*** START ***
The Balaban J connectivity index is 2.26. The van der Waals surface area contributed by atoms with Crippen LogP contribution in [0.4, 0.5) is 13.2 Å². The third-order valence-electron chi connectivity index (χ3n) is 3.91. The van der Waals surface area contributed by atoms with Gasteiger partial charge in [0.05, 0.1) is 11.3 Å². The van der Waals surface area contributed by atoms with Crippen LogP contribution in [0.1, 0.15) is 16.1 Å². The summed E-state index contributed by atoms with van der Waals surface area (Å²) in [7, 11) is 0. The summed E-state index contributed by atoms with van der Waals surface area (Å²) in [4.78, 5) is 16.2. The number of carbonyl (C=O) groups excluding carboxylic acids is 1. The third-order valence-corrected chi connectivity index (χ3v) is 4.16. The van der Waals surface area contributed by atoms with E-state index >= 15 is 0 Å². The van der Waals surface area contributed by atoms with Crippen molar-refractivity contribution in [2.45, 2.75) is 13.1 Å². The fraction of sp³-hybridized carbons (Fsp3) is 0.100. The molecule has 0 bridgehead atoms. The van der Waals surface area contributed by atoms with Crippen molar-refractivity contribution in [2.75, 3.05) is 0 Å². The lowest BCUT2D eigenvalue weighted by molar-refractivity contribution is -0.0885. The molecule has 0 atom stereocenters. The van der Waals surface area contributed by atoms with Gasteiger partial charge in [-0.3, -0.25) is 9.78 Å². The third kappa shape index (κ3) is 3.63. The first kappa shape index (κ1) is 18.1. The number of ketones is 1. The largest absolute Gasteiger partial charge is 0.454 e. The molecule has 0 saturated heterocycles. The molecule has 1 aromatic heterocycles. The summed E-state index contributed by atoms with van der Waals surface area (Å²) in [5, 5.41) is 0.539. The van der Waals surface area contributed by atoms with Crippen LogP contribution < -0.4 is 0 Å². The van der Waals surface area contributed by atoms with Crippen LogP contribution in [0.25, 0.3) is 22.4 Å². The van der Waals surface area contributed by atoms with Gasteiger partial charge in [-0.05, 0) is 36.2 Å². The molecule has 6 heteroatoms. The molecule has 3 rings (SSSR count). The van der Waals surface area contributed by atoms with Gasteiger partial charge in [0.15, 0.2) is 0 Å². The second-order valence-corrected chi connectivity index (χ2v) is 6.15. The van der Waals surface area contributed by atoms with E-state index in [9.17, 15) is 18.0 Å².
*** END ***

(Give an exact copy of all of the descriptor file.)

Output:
The Balaban J connectivity index is 2.26. The van der Waals surface area contributed by atoms with Crippen LogP contribution in [0.4, 0.5) is 13.2 Å². The third-order valence-electron chi connectivity index (χ3n) is 3.91. The van der Waals surface area contributed by atoms with Gasteiger partial charge in [0.05, 0.1) is 11.3 Å². The van der Waals surface area contributed by atoms with Crippen LogP contribution in [0.1, 0.15) is 16.1 Å². The summed E-state index contributed by atoms with van der Waals surface area (Å²) in [7, 11) is 0. The summed E-state index contributed by atoms with van der Waals surface area (Å²) in [4.78, 5) is 16.2. The number of carbonyl (C=O) groups excluding carboxylic acids is 1. The third-order valence-corrected chi connectivity index (χ3v) is 4.16. The van der Waals surface area contributed by atoms with E-state index >= 15 is 0 Å². The van der Waals surface area contributed by atoms with Crippen molar-refractivity contribution in [2.45, 2.75) is 13.1 Å². The fraction of sp³-hybridized carbons (Fsp3) is 0.100. The molecule has 0 bridgehead atoms. The van der Waals surface area contributed by atoms with Crippen molar-refractivity contribution in [2.75, 3.05) is 0 Å². The lowest BCUT2D eigenvalue weighted by molar-refractivity contribution is -0.0885. The molecule has 0 atom stereocenters. The van der Waals surface area contributed by atoms with Gasteiger partial charge in [-0.3, -0.25) is 9.78 Å². The third kappa shape index (κ3) is 3.63. The first kappa shape index (κ1) is 18.1. The number of ketones is 1. The largest absolute Gasteiger partial charge is 0.454 e. The molecule has 0 saturated heterocycles. The molecule has 1 aromatic heterocycles. The summed E-state index contributed by atoms with van der Waals surface area (Å²) in [5, 5.41) is 0.539. The van der Waals surface area contributed by atoms with Crippen LogP contribution < -0.4 is 0 Å². The van der Waals surface area contributed by atoms with Crippen LogP contribution in [0.25, 0.3) is 22.4 Å². The van der Waals surface area contributed by atoms with Gasteiger partial charge in [-0.05, 0) is 36.2 Å². The molecule has 6 heteroatoms. The molecule has 3 rings (SSSR count). The van der Waals surface area contributed by atoms with Gasteiger partial charge in [0.15, 0.2) is 0 Å². The second-order valence-corrected chi connectivity index (χ2v) is 6.15. The van der Waals surface area contributed by atoms with E-state index in [9.17, 15) is 18.0 Å².